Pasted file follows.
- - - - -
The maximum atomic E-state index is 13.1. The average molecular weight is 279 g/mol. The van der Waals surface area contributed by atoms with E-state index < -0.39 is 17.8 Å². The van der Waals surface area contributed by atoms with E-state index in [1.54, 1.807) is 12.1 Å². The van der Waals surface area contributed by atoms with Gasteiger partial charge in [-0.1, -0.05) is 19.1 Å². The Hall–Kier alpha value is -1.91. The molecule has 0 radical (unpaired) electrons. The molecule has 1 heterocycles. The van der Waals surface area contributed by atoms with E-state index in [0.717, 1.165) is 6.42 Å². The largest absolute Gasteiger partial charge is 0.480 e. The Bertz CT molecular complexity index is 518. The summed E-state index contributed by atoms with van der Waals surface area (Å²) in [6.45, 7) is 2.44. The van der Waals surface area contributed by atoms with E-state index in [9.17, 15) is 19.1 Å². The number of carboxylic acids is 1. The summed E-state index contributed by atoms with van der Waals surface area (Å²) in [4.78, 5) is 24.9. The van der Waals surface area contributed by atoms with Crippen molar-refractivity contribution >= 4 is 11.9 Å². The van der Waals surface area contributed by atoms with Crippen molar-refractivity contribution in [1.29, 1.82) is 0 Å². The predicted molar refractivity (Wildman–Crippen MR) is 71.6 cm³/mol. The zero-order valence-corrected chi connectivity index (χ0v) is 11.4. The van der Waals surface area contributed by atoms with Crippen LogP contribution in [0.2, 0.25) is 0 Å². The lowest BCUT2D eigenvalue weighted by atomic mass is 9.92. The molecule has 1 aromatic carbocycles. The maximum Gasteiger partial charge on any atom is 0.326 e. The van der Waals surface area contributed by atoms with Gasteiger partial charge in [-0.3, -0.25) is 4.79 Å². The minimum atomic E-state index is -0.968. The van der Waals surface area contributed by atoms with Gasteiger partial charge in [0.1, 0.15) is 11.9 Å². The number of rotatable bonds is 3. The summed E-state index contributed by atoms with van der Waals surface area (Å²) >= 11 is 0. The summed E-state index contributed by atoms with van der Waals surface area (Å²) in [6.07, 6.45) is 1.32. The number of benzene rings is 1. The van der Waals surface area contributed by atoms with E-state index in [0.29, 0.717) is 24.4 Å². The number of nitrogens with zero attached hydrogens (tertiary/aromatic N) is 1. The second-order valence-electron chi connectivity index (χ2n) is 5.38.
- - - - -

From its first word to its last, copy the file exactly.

The maximum atomic E-state index is 13.1. The average molecular weight is 279 g/mol. The van der Waals surface area contributed by atoms with E-state index < -0.39 is 17.8 Å². The van der Waals surface area contributed by atoms with E-state index in [1.54, 1.807) is 12.1 Å². The van der Waals surface area contributed by atoms with Gasteiger partial charge in [-0.1, -0.05) is 19.1 Å². The Hall–Kier alpha value is -1.91. The molecule has 0 radical (unpaired) electrons. The molecule has 1 heterocycles. The van der Waals surface area contributed by atoms with E-state index in [0.717, 1.165) is 6.42 Å². The largest absolute Gasteiger partial charge is 0.480 e. The Bertz CT molecular complexity index is 518. The summed E-state index contributed by atoms with van der Waals surface area (Å²) in [6.45, 7) is 2.44. The van der Waals surface area contributed by atoms with E-state index in [9.17, 15) is 19.1 Å². The number of carboxylic acids is 1. The summed E-state index contributed by atoms with van der Waals surface area (Å²) in [4.78, 5) is 24.9. The van der Waals surface area contributed by atoms with Crippen molar-refractivity contribution >= 4 is 11.9 Å². The van der Waals surface area contributed by atoms with Crippen molar-refractivity contribution in [1.29, 1.82) is 0 Å². The predicted molar refractivity (Wildman–Crippen MR) is 71.6 cm³/mol. The zero-order valence-corrected chi connectivity index (χ0v) is 11.4. The van der Waals surface area contributed by atoms with Crippen LogP contribution in [0.2, 0.25) is 0 Å². The lowest BCUT2D eigenvalue weighted by atomic mass is 9.92. The molecule has 1 aromatic carbocycles. The maximum Gasteiger partial charge on any atom is 0.326 e. The van der Waals surface area contributed by atoms with Gasteiger partial charge in [-0.3, -0.25) is 4.79 Å². The minimum atomic E-state index is -0.968. The van der Waals surface area contributed by atoms with Gasteiger partial charge in [0.1, 0.15) is 11.9 Å². The number of rotatable bonds is 3. The summed E-state index contributed by atoms with van der Waals surface area (Å²) >= 11 is 0. The summed E-state index contributed by atoms with van der Waals surface area (Å²) in [6.07, 6.45) is 1.32. The number of benzene rings is 1. The van der Waals surface area contributed by atoms with E-state index in [0.29, 0.717) is 24.4 Å². The number of nitrogens with zero attached hydrogens (tertiary/aromatic N) is 1. The second-order valence-electron chi connectivity index (χ2n) is 5.38.